Mark: This is part of the transformation of the way Microsoft produces software, going from a boxed product company to a service company. When I hear about companies that are saying, “Oh, we’ve got the cloud now. We’re going to start working on the cloud.” I won’t name any names, but some of the largest companies in IT that are delivering IT infrastructure are suddenly saying “We’ve got the cloud.”
I know firsthand from being at Microsoft though this transition from a boxed product mentality to a service mentality, you can say it but it really requires a massive cultural change and engineering systems change to support the constant delivery that we’re doing now.
It takes many years. This is coming from a company that had experience in cloud services or service delivery through things like Hotmail and Xbox Live and Bing for many years.
But even getting to the point where we’re releasing a public platform and products on top of that that are aimed at IT, it was still a transformation, and we’re still [going through that transformation]. We’re still not perfect yet.
There’s lots of room for us to improv, but the boxed product delivery model is one where there’s a big cost for customers to absorb a new release because they’re responsible, ultimately, for deploying and upgrading their servers, testing for compatibility, and it’s therefore disruptive to them.
Their tolerance or willingness to accept new software is weighed against the benefits they’re going to get out of taking that new software. One factor behind this multiyear cycle between big releases is customers not wanting to go through this disruption on a frequent basis because you’re going to be delivering incremental improvements on a frequent basis. That’s not worth the cost of going and disrupting your whole infrastructure and doing all [of your own] testing.
What that leads to is the cost of a bug becomes very high because if you deliver a bug as part of that software and then deliver a fix shortly after you’re causing another wave of disruption through the system. Patching is a very expensive process.
These things combine to create this development process which starts with the team looking at what features they’re going to produce in the next release, spending some time on that, typically months. Coming up with a plan. Starting the engineering work. Going through these milestones with internal integration tests in-between milestones.
Next we get to a point where it’s somewhat stable. Releasing that as a preview or a beta to the outside world. Then when they’re close to the final release, they’ve got all the functionality in, then there’s typically a longer beta where you want to ensure that enough of your customers have played with the product in as close to production like environments to ensure that you’re not releasing those bugs as part of that product.
At the same time, you’re going through lots of testing internally. Then once you get at that level of confidence you [release it out to the world.] That’s a two to three year process that Microsoft and many other boxed product companies have traditionally gone through.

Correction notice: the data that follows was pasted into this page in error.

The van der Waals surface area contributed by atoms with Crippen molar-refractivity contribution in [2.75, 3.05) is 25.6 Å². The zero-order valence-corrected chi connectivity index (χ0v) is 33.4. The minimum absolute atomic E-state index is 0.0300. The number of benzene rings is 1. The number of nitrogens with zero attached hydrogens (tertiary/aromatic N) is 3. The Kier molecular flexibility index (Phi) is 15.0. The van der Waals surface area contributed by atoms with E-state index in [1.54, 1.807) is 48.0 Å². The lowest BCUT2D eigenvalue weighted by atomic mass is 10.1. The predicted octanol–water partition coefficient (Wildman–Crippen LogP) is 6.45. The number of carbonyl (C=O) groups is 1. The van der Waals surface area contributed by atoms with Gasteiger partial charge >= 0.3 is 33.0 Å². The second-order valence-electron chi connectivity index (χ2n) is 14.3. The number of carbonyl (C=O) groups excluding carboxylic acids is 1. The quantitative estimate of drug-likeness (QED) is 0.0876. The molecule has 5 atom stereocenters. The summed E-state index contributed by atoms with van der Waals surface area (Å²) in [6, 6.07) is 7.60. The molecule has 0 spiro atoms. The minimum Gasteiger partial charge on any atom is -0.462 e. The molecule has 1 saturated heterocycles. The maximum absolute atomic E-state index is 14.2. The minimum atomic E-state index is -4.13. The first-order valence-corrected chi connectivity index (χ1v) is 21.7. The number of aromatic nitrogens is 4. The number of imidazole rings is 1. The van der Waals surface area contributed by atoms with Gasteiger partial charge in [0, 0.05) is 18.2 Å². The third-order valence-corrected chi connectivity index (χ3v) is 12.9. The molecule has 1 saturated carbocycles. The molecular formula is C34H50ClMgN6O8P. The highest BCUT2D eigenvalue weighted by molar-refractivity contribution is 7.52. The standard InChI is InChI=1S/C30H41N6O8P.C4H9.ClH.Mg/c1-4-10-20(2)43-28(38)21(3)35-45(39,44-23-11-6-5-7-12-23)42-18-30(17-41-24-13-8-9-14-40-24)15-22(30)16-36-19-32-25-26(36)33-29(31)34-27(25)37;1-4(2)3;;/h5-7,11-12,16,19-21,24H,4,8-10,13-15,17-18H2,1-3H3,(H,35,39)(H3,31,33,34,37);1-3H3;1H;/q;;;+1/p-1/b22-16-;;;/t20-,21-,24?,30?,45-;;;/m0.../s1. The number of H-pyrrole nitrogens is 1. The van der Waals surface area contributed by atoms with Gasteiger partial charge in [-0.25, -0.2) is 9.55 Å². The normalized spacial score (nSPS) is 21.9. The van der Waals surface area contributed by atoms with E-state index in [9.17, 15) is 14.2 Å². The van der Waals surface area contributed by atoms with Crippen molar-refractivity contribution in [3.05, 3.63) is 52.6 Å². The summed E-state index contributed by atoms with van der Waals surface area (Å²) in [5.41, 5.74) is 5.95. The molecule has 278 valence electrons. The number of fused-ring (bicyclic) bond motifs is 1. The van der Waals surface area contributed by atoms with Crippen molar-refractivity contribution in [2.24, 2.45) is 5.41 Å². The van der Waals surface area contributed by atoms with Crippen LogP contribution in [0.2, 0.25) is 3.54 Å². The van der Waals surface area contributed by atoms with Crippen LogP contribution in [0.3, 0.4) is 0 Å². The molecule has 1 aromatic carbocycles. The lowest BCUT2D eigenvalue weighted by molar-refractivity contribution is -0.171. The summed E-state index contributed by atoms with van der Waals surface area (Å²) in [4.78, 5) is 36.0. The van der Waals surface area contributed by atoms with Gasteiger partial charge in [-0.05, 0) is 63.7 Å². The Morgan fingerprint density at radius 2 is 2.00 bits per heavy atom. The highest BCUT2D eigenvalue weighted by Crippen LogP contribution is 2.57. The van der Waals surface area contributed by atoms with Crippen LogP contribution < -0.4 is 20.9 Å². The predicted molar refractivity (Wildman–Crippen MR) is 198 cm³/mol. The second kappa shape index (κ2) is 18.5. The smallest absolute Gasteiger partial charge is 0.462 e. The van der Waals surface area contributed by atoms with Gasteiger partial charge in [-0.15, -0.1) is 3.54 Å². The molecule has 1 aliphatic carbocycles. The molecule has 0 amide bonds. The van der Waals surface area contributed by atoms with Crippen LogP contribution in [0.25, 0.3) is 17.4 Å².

With delivering software as a service, we’re the ones taking the disruption when it comes to the updates, not the customer. We can create a VM system that can produce the software, test the software, and release it in an agile manner.
One of the best things we get out of software delivered as a service is the ability to test in production where we can do, of course, our own internal testing on our test clusters and with our own first party workloads. Once we’re ready and have confidence in the release, we start to push it out to production but we do it in a very careful way where what we’ll do is push it out in what we call slices.
We’ll do a first slice in production to just a small subset of the total capacity. See how that goes. That’s basically evaluating the software with real customer production workload hitting it.
If that does well then we’ll roll it out to a larger slice and then continue to accelerate until we’ve got full coverage.
The cost of a bug fix is actually much lower, too, because our engineering systems are designed to detect a problem quickly and then for our developers to be able to fix the problem and then push out that fix to production very quickly in the order of a day, typically, or even hours in some cases.
The whole model changes. It requires a cultural shift in the fact that now it’s not sustained engineering that is dealing with bug fixes while the product team is off figuring out what to do in the next release. It’s actually the developers of the product that are essentially operating. This is the whole DevOps model that everybody’s talking about and going towards.
The developers have the field production because they’re the ones…Basically, developers are the company that’s operating the software. If there’s a bug fix we need to fix it and we need to feel the pain of it directly so we can feel the urgency of fixing it, understand the problem, and roll out a fix for it.